Customer service is one of those elements of any operation that we all talk about, a lot.
In field service it’s particularly important, because customers whom experience bad service tell their entire social network, and they don’t buy more in the future.
Field service organizations invest significant capital in technology and process and human resources in order to improve their cost structure, their efficiency and productivity, first time fix rates, and cycle times, all of which impact, ultimately, how satisfied a customer is. However, are there other items, other metrics, which we should look at to judge customer satisfaction – for example repeat buying decisions and positive social media posts?My family is in the midst of a significant real estate remodeling project, not so much a ‘remodel’ but more like ‘gut it and put it all back’. We’ve been buying a lot of products from the home supply vendors in town and in particular from the big box retailers, Lowe's and The Home Depot.
The latest products I ordered were matching bath fixtures from Lowe's, whereby the experience was on par in regards to their website to place the order, subsequently receive emails indicating order processing and shipment. Since Lowe's has integrated the shipping carriers, I was able to link to the shipment and see delivery status at Fedex.com. My boxes came when promised. It was a standard, expected experience.
However, what a the difference when the products arrived. Each box was printed with different images. One was a doll bed, the others were animal masks and a puppet stage. The images were totally off the wall and totally unrelated to bath fixtures or Lowe's. I didn’t even notice as a matter of fact. But, my child did. She spent Sunday evening cutting the boxes and decorating them. It was like the refrigerator boxes turned playhouse we all remember as kids, but 2015 style. Happy child = happy mom.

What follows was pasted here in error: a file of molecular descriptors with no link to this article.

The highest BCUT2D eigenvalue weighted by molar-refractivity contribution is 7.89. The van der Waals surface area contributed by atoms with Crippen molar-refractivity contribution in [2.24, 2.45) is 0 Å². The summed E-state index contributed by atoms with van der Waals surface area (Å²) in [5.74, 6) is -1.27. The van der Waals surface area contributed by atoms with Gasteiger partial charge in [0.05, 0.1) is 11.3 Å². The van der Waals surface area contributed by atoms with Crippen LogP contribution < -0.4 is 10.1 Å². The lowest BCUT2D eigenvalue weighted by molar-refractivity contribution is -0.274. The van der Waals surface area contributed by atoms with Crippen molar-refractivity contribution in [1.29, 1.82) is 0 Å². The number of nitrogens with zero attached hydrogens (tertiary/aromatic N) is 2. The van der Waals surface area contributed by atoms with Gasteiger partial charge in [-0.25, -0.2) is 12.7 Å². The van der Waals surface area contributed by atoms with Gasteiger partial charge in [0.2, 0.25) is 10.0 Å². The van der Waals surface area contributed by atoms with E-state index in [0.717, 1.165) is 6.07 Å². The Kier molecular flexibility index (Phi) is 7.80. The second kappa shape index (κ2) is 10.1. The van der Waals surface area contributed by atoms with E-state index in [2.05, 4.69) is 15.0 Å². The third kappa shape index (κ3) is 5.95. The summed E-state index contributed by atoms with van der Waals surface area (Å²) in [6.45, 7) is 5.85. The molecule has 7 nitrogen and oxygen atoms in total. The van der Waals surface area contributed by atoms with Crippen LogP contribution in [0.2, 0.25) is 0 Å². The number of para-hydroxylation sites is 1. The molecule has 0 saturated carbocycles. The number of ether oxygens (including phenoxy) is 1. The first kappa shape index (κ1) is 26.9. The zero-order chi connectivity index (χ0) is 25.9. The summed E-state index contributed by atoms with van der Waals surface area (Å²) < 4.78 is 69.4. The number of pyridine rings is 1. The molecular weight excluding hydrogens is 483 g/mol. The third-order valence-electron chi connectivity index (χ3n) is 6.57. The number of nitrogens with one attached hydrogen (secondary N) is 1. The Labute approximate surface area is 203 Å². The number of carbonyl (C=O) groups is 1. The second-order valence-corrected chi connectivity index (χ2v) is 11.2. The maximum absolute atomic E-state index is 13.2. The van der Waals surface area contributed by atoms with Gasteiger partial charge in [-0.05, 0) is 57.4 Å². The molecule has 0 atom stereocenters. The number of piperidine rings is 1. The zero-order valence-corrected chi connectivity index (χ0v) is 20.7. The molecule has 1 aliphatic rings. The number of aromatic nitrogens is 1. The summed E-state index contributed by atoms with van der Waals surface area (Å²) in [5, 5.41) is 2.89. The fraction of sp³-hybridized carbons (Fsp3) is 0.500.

So what does this have to do with customer service? I will remember that my products were easy to buy and came in on time. But, I won’t necessarily go to my social networks and state that. But, I will remember the cool boxes that my child had fun with, and will post about those. I will also be more inclined to shop again at Lowe's.
Back to field service though. We just published a new infographic based on research by Bill Pollock of Strategies for Growth. It talks about the top KPIs measured by best in class field service organizations. The usual suspects are there, including revenue, costs, service revenue, MTR, first time fix rates, etc.
But, some field service organizations have realized that creating truly happy customers is more than fine tuning its own field service operations. Sometimes, in transforming the business model to a customer-centric model. It’s not just the technology, like our own field service management platform, which drives the KPIs in the right direction. It’s the softer processes that drive a culture of customer advocacy, creating customer success to drive ultimately the repeat buying decisions.
In our webinar on Wednesday, May 20th, learn about how one of our client partners, AIG Warranty, uses technology, including our own ServiceOperations platform, to manage a 3rd party contractor network. In the follow up white paper, we’ll share how AIG has transformed its administration business to one that creates customer advocates and happy, satisfied customers.